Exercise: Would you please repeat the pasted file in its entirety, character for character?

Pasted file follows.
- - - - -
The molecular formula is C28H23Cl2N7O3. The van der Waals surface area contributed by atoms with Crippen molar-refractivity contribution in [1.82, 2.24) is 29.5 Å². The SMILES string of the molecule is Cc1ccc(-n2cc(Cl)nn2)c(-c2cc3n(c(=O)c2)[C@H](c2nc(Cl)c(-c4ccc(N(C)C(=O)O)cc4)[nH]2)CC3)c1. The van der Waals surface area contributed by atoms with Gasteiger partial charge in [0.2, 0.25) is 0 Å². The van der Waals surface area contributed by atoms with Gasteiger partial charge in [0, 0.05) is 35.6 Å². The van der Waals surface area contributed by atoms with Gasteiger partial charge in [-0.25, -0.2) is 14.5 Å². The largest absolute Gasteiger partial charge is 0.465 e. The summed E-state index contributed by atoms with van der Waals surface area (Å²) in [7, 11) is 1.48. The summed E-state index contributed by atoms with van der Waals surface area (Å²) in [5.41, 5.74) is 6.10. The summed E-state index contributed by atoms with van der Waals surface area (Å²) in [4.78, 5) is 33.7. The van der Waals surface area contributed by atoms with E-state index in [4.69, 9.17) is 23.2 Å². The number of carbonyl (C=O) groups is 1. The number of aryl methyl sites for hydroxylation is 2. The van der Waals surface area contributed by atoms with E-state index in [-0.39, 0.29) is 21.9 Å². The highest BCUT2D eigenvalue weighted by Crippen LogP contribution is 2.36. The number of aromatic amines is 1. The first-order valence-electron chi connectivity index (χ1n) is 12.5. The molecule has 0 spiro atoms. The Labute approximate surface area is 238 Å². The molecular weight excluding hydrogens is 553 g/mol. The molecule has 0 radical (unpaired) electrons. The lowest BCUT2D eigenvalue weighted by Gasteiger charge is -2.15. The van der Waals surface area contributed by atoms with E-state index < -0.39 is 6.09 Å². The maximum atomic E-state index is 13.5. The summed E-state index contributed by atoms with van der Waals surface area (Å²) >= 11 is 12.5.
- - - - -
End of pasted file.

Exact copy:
The molecular formula is C28H23Cl2N7O3. The van der Waals surface area contributed by atoms with Crippen molar-refractivity contribution in [1.82, 2.24) is 29.5 Å². The SMILES string of the molecule is Cc1ccc(-n2cc(Cl)nn2)c(-c2cc3n(c(=O)c2)[C@H](c2nc(Cl)c(-c4ccc(N(C)C(=O)O)cc4)[nH]2)CC3)c1. The van der Waals surface area contributed by atoms with Gasteiger partial charge in [0.2, 0.25) is 0 Å². The van der Waals surface area contributed by atoms with Gasteiger partial charge in [0, 0.05) is 35.6 Å². The van der Waals surface area contributed by atoms with Gasteiger partial charge in [-0.25, -0.2) is 14.5 Å². The largest absolute Gasteiger partial charge is 0.465 e. The summed E-state index contributed by atoms with van der Waals surface area (Å²) in [7, 11) is 1.48. The summed E-state index contributed by atoms with van der Waals surface area (Å²) in [5.41, 5.74) is 6.10. The summed E-state index contributed by atoms with van der Waals surface area (Å²) in [4.78, 5) is 33.7. The van der Waals surface area contributed by atoms with E-state index in [4.69, 9.17) is 23.2 Å². The number of carbonyl (C=O) groups is 1. The number of aryl methyl sites for hydroxylation is 2. The van der Waals surface area contributed by atoms with E-state index in [-0.39, 0.29) is 21.9 Å². The highest BCUT2D eigenvalue weighted by Crippen LogP contribution is 2.36. The number of aromatic amines is 1. The first-order valence-electron chi connectivity index (χ1n) is 12.5. The molecule has 0 spiro atoms. The Labute approximate surface area is 238 Å². The molecular weight excluding hydrogens is 553 g/mol. The molecule has 0 radical (unpaired) electrons. The lowest BCUT2D eigenvalue weighted by Gasteiger charge is -2.15. The van der Waals surface area contributed by atoms with E-state index < -0.39 is 6.09 Å². The maximum atomic E-state index is 13.5. The summed E-state index contributed by atoms with van der Waals surface area (Å²) >= 11 is 12.5.